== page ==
WireImage/Al Pereira

Women In Rock Made History This Grammys -- But It Was Kind Of A Bummer

Too little, too late.

For women in rock music, the 57th Annual Grammy Awards show was kind of a big night. Operative word here? "Night." Despite a cadre of female musicians taking home the trophies Sunday evening, the history they made by doing so points to the fact that the Academy still has a ways to go when it comes to giving women who rock their due.

So who nabbed the golden gramophones last night? (You know, aside from Sam Smith who is basically Adele now.)

First, there was Paramore, who scored their very first Grammy Sunday night: Best Rock Song for "Ain't It Fun," off their transformative self-titled fourth studio record. Having been nominated for an award for each of their four albums in the past, it was about time that Hayley Williams and Co. took home a trophy.

"TWEETING FROM THE AFTERLIFE!!!!!! WE JUST WON A MOTHER FREAKIN GRAMMY. AHHHHHHHHH!!!" Williams tweeted after their win, which was announced before the main show began. Taylor Swift also joined in on the all-caps symphony, and there was generally much merrymaking around the acquisition of the golden sippy cup.

Yes, it was a big night for Paramore, but it was also the first time since 1999 that a female-fronted act was honored with that award. Let's say that again: Apparently no woman has managed to write a rock song worthy of a trophy in roughly 16 years. Sixteen years? That's basically a Lorde.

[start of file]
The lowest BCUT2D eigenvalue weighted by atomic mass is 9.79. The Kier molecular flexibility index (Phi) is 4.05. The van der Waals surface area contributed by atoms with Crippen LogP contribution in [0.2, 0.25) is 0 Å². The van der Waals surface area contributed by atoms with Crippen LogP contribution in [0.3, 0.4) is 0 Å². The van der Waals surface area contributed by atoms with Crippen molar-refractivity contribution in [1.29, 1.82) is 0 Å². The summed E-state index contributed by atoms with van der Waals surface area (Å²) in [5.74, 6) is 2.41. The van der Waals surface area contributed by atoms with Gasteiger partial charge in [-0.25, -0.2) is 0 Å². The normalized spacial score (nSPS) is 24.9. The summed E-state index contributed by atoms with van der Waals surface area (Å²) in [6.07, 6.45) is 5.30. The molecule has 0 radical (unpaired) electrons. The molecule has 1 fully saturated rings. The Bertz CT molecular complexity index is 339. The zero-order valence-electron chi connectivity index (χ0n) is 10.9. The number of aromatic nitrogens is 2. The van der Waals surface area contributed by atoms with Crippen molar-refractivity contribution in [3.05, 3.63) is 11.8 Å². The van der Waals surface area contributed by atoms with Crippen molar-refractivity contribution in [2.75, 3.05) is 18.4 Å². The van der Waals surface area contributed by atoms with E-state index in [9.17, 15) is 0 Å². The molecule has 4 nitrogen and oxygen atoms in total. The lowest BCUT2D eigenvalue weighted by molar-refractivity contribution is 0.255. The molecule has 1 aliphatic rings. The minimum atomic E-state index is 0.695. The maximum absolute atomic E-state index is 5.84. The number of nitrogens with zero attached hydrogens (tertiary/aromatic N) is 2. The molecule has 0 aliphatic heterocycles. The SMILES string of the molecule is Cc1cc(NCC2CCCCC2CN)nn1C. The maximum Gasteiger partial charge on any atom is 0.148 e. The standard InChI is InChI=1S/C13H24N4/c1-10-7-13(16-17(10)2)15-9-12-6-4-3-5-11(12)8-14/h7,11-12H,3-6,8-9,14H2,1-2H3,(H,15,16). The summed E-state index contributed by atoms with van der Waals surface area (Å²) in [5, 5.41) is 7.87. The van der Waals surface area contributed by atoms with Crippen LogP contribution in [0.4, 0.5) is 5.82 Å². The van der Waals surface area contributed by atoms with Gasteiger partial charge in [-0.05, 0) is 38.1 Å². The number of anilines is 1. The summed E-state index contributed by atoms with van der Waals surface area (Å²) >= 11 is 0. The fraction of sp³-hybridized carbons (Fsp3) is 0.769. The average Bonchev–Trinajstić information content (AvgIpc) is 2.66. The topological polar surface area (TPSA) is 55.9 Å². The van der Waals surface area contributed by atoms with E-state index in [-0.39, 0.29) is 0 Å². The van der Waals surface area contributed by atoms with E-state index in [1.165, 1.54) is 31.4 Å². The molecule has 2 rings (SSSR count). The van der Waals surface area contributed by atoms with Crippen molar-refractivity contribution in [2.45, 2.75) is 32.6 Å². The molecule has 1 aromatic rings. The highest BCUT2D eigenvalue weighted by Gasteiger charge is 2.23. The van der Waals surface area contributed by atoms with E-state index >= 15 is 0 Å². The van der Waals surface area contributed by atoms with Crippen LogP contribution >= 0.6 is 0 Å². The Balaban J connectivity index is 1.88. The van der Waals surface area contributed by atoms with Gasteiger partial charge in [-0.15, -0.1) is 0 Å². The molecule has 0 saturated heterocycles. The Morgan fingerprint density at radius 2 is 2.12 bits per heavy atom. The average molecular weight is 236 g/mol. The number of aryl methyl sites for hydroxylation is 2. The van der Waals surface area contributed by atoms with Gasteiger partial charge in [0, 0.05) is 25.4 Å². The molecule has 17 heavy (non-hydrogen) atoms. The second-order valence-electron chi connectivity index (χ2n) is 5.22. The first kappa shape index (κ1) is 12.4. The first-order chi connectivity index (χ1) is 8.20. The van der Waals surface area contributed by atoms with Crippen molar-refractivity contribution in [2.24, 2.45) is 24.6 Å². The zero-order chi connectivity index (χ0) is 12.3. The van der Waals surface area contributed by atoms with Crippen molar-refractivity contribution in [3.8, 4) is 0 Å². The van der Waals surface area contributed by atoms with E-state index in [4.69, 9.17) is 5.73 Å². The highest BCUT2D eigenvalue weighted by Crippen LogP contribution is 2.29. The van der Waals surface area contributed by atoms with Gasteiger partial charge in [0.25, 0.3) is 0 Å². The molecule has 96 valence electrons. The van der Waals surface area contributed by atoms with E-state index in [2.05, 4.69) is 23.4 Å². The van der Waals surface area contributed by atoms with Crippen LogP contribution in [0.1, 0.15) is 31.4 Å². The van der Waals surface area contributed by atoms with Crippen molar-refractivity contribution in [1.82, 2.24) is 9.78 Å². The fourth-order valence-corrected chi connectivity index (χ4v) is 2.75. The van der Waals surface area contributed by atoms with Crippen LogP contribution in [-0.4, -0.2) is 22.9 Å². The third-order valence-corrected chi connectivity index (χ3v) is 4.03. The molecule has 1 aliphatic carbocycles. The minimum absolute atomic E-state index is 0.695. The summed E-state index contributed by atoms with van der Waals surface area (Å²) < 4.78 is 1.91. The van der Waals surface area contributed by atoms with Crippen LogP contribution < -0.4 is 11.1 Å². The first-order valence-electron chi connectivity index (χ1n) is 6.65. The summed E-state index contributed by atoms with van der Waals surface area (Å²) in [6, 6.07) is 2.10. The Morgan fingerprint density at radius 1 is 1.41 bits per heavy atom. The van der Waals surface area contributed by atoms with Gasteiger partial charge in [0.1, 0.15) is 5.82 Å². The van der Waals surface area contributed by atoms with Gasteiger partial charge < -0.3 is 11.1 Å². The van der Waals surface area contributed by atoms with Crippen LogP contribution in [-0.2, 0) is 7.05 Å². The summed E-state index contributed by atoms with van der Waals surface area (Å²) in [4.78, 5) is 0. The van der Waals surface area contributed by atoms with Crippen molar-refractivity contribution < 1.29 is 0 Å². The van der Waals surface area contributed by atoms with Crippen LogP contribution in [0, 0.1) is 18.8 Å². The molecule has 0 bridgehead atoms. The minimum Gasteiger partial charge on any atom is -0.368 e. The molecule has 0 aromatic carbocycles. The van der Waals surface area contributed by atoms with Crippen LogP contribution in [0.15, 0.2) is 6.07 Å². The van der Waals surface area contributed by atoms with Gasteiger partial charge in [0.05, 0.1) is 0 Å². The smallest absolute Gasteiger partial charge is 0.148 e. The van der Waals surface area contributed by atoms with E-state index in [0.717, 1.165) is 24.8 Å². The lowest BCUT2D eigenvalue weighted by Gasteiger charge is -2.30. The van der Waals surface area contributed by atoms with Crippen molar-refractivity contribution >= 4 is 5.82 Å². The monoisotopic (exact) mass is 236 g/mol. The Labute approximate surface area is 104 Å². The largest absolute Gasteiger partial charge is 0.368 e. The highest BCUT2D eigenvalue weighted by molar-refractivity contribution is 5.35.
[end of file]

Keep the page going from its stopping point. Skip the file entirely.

Moreover, Paramore is only one of three female-fronted acts to score Best Rock Song since its inception (Alanis Morissette has won twice, Tracy Chapman once). As for the Best Rock Album category -- well, no woman has won since Sheryl Crow in 1999. Let's just blame that oversight on Y2K, OK? The alternative is just too depressing.

And the hits, they just keep coming. St. Vincent also made history last night when she won the Grammy for Best Alternative Music album for her excellent self-titled release -- that history being that she's only the second female-fronted act to EVER take home that honor. One word, guys: Really?

According to the Academy, we haven't seen St. Vincent's equal since 1991, when Sinéad O'Connor won for I Do Not Want What I Haven't Got. Guess Björk, the Yeah Yeah Yeahs, Neko Case and the scores of other talented women making music in this category just need to step up their game, huh?

The Grammy stage was brimming last night with amazing female musicians -- from Rihanna to Beyoncé to Madonna to Katy Perry. Unfortunately, not enough of them took the stage to accept awards -- and for those in the rock category, it's been way too long.